Story by Pamela A. Keene | Photos by Scott Rogers
The sounds of electric guitars, drums and keyboards wafts through the hallways at Brenau University’s Burd Auditorium, not what you’d expect on a sunny summer day on an otherwise relatively quiet campus. But for six days each summer, young aspiring musicians converge on Brenau University to get a leg up on careers in the world of entertainment.
Called “Camp Jam,” the annual event brings in youth ages 12 to 17 from all over the country who want to write songs, produce music and possibly become the next Top 10 musical artist. It’s one of a half-dozen Camp Jams across the nation and they’ve been taking place for more than a decade.
“Many of the kids are children of musicians and their parents are eager for them to have a chance to see what the music business is all about,” says professional guitarist and singer Dave Corley, director of Camp Jam. “But we also have a number of kids who just love to make music and this is their chance to be with others of like mind, put together bands, learn to write and produce music and perform.”
Camp Jam offers both overnight and daytime sessions. Programming is the same between the two; only the day campers live locally and don’t spend the night in the dorms. “About 90 percent of the kids are overnighters and many of them have attended multiple years,” Corley says. This year’s Gainesville camp hosted students from Georgia, Tennessee, Kentucky, Alabama, Florida and Louisiana. “We even have a student who traveled from Mexico City to be here,” he says. “And we’ve had other international students from Europe and New Zealand at other camp locations.”
Camp organizers take over part of the Burd Center for the Performing Arts, designating several large rehearsal rooms for these musicians to work on their music. It’s not unusual to see a teen sitting by herself to work out musical riffs or complex guitar fingering, or a small group in a common area picking out music on unplugged electric guitars and creating vocal harmonies. For the occasional visitor, it’s like being immersed in virtual creativity around every corner.
Corley and the staff build a production and sound studio on site and students all get their turns recording, mixing, laying tracks and learning about the technical side of entertainment.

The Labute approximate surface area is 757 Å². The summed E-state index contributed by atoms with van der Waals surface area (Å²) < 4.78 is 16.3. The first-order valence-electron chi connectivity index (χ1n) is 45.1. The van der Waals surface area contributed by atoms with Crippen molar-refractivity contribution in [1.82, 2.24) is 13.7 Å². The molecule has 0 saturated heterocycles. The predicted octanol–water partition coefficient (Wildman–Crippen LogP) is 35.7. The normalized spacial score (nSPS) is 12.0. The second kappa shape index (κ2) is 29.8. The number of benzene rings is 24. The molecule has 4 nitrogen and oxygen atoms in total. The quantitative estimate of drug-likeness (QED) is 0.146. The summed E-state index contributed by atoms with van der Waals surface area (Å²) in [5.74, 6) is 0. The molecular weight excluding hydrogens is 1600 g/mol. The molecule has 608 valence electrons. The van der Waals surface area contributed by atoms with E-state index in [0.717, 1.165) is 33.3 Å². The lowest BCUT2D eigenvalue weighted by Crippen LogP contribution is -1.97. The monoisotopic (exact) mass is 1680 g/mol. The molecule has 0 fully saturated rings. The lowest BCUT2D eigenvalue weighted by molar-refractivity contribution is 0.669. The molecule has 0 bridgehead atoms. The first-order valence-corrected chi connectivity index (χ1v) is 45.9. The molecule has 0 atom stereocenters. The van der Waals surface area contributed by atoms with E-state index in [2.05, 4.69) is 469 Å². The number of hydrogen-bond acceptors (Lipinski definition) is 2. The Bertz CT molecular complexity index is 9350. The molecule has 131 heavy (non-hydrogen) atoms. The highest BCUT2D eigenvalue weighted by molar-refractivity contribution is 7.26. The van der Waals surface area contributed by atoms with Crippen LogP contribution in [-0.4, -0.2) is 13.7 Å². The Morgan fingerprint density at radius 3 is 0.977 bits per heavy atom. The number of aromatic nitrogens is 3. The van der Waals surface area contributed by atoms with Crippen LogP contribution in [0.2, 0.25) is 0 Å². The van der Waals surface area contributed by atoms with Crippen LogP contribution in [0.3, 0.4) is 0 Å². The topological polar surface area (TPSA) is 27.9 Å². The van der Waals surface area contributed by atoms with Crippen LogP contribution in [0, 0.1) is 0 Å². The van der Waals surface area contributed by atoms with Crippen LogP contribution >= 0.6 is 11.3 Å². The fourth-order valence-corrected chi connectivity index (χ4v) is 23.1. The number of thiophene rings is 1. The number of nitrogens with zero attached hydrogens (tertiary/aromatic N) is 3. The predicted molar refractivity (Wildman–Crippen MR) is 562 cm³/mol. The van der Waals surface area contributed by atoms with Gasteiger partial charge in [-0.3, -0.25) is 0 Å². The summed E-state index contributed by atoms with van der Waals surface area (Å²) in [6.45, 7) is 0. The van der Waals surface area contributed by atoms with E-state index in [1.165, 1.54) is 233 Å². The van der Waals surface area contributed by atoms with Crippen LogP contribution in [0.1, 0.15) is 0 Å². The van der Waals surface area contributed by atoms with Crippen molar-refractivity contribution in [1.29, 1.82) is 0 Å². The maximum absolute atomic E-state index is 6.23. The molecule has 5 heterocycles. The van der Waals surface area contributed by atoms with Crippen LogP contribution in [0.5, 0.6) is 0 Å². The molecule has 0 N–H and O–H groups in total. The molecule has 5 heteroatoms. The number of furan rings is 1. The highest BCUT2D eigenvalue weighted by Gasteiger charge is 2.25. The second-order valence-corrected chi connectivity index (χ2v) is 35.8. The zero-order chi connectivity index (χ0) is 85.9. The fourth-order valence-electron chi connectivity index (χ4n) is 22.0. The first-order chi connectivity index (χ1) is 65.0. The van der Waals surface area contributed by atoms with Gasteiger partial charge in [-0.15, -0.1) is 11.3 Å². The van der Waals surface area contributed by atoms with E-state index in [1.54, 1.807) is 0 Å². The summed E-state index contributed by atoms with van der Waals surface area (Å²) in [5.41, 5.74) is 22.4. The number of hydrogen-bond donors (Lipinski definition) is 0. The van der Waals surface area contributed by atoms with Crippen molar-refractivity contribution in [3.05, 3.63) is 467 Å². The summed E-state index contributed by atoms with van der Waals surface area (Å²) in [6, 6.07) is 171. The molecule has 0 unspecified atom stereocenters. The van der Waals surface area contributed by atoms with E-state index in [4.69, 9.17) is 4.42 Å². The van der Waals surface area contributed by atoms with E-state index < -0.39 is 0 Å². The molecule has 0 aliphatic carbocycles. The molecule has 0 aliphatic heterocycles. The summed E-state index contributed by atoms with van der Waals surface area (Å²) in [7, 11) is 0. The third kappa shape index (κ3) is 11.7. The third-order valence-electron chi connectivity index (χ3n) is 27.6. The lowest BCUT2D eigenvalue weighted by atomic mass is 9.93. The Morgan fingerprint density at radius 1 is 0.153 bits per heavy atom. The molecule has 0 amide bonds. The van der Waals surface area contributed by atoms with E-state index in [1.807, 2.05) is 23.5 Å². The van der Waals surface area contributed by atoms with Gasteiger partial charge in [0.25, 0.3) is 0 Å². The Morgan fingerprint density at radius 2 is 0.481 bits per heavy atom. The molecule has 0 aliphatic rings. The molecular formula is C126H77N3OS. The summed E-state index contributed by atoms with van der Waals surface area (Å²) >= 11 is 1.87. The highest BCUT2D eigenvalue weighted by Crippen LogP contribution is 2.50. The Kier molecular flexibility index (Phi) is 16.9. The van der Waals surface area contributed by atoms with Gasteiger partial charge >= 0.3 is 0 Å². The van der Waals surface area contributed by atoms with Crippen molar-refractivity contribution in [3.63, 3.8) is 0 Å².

Camp sessions are taught by professionals in the music business, people who are sincerely interested in fostering young talent. The rest of the year, staff members are playing gigs, recording, writing songs and making a living. They bring their real-life experience to Camp Jam.
“They’re accessible to all the campers and really want to help them succeed in their goals,” he says. “The campers also learn that this business is all about relationships, and they realize that being here may just open some doors for them.”
Success stories? Yes, including the young drummer from Oklahoma who attended the camp in Dallas a couple of years ago as a teen. “Some other musicians heard him play and he was asked to be in their band,” Corley says. “All the other guys were in their 20s and 30s, and he actually went on tour with them. Of course, his family was very supportive of him.”
The week, culminates in a stage show for campers, parents and guests. All week long, bands put together cover arrangements of hit songs or work out how to interpret original music for the big finale Friday night. They head home that evening after the show, but many of them have formed friendships that last from year to year.
“They stay in touch by texting, Skype or FaceTime and make their plans to get together again next year,” Corley says. “It’s amazing to watch them as they grow their talent and excel. At Camp Jam, there are no canoes or swimming lessons,” he says. “It’s just rock music and a time for these kids to test their musical wings.”